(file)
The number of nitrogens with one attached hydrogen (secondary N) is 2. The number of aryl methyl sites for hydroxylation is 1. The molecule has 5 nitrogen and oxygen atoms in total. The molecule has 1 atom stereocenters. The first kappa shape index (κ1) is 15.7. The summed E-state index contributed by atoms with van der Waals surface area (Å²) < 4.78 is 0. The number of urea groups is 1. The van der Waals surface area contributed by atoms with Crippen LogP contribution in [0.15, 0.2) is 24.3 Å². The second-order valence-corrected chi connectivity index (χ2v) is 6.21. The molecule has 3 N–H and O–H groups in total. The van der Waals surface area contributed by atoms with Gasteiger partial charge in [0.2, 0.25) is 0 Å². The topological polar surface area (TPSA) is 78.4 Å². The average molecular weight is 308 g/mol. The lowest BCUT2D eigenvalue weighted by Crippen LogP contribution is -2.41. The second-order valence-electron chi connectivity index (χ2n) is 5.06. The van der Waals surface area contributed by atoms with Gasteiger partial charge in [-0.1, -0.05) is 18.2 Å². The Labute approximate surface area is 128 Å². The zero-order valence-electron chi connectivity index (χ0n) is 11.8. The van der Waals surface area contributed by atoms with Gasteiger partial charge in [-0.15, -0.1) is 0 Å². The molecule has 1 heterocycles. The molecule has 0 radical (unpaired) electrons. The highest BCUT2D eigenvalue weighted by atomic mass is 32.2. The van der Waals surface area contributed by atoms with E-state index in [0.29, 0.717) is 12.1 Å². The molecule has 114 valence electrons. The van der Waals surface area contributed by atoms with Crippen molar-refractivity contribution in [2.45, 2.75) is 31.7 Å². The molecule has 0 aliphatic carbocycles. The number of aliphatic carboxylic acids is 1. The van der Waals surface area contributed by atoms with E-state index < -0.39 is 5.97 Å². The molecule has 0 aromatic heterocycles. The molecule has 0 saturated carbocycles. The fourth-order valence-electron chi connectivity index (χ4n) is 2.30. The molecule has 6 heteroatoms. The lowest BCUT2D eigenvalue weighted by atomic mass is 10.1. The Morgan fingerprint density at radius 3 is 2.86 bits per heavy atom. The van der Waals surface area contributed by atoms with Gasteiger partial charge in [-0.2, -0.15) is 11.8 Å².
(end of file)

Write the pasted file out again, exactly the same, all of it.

The number of nitrogens with one attached hydrogen (secondary N) is 2. The number of aryl methyl sites for hydroxylation is 1. The molecule has 5 nitrogen and oxygen atoms in total. The molecule has 1 atom stereocenters. The first kappa shape index (κ1) is 15.7. The summed E-state index contributed by atoms with van der Waals surface area (Å²) < 4.78 is 0. The number of urea groups is 1. The van der Waals surface area contributed by atoms with Crippen LogP contribution in [0.15, 0.2) is 24.3 Å². The second-order valence-corrected chi connectivity index (χ2v) is 6.21. The molecule has 3 N–H and O–H groups in total. The van der Waals surface area contributed by atoms with Gasteiger partial charge in [0.2, 0.25) is 0 Å². The topological polar surface area (TPSA) is 78.4 Å². The average molecular weight is 308 g/mol. The lowest BCUT2D eigenvalue weighted by Crippen LogP contribution is -2.41. The second-order valence-electron chi connectivity index (χ2n) is 5.06. The van der Waals surface area contributed by atoms with Gasteiger partial charge in [-0.1, -0.05) is 18.2 Å². The Labute approximate surface area is 128 Å². The zero-order valence-electron chi connectivity index (χ0n) is 11.8. The van der Waals surface area contributed by atoms with Gasteiger partial charge in [-0.15, -0.1) is 0 Å². The molecule has 1 heterocycles. The molecule has 0 radical (unpaired) electrons. The highest BCUT2D eigenvalue weighted by atomic mass is 32.2. The van der Waals surface area contributed by atoms with E-state index in [0.29, 0.717) is 12.1 Å². The molecule has 114 valence electrons. The van der Waals surface area contributed by atoms with Crippen molar-refractivity contribution in [2.45, 2.75) is 31.7 Å². The molecule has 0 aliphatic carbocycles. The number of aliphatic carboxylic acids is 1. The van der Waals surface area contributed by atoms with E-state index < -0.39 is 5.97 Å². The molecule has 0 aromatic heterocycles. The molecule has 0 saturated carbocycles. The fourth-order valence-electron chi connectivity index (χ4n) is 2.30. The molecule has 6 heteroatoms. The lowest BCUT2D eigenvalue weighted by atomic mass is 10.1. The Morgan fingerprint density at radius 3 is 2.86 bits per heavy atom. The van der Waals surface area contributed by atoms with Gasteiger partial charge in [-0.2, -0.15) is 11.8 Å².